But someone might ask, “What about poverty?  Does that mean that God doesn’t care about the poor?”  Of course not!  The problem with that question is that it does not understand that all other Godly behavior, including the fight against poverty and wastefulness, overflows out of our worship of God!  In fact, our fight against these evils is yet ANOTHER  form of worship!  And this is what Jesus alludes to in verse 9, how this story of humble worship will be used in the proclamation of the gospel to the world!

The worship of God fuels our fire in the pursuit of the things of God, and the issues which are on his heart.  Without worship and experiencing his deep love, our “moral” actions are empty and opinionated and judgmental.  But after experiencing the intimacy of God, our actions on behalf of the poor and broken are compassionate and joyful and restorative.

I know that this is a difficult mentality to really believe and live out, primarily because popular culture is now much more vocal about morality and justice issues, and it seems like every celebrity is now a humanitarian.  It can be easy to fall into the world’s understanding of what is GOOD, partially because their understanding of GOOD is partially derived from what the Bible has been saying.  But it is still important to recognize that while there is some similarity between the two, there are also some profound differences.  Don’t let the world’s understanding of good and pure and holy inform your understanding – there are higher things, and greater goods out there than the world is aware of.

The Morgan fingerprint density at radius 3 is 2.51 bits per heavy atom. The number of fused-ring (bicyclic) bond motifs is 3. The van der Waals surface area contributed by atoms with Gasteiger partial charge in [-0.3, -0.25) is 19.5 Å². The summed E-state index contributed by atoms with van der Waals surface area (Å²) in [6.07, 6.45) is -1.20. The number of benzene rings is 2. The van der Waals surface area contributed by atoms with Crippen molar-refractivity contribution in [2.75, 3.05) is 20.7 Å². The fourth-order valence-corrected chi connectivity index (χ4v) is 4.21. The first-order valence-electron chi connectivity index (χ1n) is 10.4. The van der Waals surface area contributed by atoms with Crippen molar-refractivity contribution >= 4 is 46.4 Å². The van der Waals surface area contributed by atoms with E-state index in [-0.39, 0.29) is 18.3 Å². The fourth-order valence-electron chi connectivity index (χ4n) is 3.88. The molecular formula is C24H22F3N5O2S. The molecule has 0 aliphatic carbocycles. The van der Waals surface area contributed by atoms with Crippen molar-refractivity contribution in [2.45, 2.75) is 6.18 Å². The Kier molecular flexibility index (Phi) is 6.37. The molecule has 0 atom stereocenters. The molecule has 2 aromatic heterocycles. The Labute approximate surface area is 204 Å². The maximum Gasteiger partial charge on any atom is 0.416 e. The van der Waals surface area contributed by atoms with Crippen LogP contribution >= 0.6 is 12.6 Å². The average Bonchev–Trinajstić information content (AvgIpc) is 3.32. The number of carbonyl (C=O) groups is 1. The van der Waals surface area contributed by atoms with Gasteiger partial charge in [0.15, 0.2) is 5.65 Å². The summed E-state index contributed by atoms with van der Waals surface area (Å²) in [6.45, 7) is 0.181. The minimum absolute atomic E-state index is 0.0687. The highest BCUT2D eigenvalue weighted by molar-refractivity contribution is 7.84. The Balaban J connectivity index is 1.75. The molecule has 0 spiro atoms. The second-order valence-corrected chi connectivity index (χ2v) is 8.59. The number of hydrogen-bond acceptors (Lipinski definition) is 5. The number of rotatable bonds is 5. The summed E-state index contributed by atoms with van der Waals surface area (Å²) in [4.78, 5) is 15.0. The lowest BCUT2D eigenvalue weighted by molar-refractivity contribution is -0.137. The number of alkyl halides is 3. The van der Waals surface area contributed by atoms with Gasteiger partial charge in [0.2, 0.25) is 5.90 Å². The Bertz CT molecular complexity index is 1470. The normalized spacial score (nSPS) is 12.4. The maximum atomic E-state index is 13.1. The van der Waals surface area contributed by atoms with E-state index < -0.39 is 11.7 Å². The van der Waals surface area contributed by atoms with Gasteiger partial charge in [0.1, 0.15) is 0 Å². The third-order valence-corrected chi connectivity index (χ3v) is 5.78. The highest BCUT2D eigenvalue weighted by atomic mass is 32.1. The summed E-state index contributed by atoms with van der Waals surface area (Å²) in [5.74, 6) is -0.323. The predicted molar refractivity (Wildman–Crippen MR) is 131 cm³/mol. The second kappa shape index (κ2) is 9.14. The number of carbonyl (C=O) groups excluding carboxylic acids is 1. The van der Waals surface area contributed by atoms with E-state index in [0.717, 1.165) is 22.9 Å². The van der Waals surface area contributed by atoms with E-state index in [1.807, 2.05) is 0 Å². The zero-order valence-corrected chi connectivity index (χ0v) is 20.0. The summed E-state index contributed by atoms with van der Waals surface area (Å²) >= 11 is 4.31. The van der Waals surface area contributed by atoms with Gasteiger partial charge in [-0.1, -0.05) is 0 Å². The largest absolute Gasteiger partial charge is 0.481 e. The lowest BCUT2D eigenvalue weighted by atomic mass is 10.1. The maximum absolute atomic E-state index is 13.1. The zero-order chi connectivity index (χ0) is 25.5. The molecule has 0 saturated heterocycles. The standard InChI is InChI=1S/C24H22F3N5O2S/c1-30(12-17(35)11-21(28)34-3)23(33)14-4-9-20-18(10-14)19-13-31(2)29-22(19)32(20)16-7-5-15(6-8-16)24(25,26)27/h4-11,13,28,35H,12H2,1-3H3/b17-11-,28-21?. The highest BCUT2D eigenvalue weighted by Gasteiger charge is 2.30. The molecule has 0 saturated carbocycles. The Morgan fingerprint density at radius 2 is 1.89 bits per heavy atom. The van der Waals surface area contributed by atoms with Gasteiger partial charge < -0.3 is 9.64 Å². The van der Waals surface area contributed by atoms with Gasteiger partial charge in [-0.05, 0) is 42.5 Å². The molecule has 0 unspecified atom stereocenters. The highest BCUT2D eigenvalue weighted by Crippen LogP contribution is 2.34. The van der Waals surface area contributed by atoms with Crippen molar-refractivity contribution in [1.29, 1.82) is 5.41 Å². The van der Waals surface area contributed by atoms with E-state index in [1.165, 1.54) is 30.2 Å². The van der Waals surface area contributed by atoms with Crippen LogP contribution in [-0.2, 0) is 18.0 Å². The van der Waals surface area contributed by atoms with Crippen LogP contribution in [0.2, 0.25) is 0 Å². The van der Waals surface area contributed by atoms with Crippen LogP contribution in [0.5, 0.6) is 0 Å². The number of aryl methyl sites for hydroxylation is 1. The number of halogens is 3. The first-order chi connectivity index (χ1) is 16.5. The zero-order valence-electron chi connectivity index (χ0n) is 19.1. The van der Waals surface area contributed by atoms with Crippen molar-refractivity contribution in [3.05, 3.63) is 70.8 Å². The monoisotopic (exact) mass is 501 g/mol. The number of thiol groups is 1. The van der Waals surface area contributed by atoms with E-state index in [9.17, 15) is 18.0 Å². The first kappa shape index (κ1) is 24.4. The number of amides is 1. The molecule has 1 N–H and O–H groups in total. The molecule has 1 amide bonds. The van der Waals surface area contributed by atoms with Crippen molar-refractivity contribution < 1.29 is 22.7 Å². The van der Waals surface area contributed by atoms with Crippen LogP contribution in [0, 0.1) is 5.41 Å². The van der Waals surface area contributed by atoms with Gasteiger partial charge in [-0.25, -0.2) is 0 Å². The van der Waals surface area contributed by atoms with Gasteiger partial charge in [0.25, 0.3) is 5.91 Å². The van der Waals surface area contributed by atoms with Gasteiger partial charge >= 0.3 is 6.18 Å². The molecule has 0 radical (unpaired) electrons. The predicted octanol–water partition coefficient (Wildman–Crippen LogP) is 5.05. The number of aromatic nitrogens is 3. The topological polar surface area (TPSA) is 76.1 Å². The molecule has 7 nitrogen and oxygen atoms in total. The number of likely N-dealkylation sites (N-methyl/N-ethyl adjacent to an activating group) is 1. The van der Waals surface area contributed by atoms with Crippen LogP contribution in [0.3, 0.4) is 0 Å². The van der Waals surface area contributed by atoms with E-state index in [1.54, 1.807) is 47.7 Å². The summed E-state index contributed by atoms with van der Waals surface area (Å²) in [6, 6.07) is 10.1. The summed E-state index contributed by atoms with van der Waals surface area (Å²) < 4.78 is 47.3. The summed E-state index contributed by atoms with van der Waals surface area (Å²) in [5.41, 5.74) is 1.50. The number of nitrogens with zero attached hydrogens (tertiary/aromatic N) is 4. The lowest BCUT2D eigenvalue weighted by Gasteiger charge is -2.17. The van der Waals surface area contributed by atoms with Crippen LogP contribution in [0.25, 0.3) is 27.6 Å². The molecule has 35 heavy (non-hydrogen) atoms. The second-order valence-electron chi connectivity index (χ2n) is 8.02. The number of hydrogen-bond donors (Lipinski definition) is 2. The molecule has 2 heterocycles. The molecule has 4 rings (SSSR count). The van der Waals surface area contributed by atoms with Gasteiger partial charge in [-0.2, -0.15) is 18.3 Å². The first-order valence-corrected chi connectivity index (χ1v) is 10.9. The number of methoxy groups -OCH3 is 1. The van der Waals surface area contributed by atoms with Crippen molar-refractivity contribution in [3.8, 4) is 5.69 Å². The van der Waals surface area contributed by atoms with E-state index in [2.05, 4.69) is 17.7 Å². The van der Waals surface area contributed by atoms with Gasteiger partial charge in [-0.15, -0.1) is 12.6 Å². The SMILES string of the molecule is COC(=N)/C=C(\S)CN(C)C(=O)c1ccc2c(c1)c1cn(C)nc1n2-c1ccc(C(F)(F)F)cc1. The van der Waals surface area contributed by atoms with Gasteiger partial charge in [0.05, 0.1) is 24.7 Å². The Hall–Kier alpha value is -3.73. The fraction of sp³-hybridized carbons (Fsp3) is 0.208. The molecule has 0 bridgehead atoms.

Questions

1. This woman’s form of worship and devotion was to break the alabaster jar of nard onto Jesus’ feet – in your life and context, how can you worship God extravagantly?

2. How do you think worship can enhance all the other moral and compassionate issues we pursue?

3. What is one difference between your understanding of what is good and right, and what the world understands to be good and right?

2 thoughts on “3.25.09, Mark 14:1-11

  1. What would you say to those who argue that people do not need God in order to be good, kind, and moral? I understand that when derived from worship, the Christian idea of goodness and helping the poor becomes much more profound, but what do you say to those who don’t believe?

  2. one helpful idea is to remember that every person is created in the image of God, and that goodness is part of who they are. it’s been terribly twisted by sin and the world, but it is still there. so it shouldn’t surprise us when people act correctly at times, even if they are not Christian, because they are God’s good creation.

    BUT. can they always act correctly, in every situation? are all their good works enough to restore a broken relationship with God? do their good works give them a framework from which they can understand the terrible evils around them? even for the most moral person, these are difficult, if not impossible questions.

Comments are closed.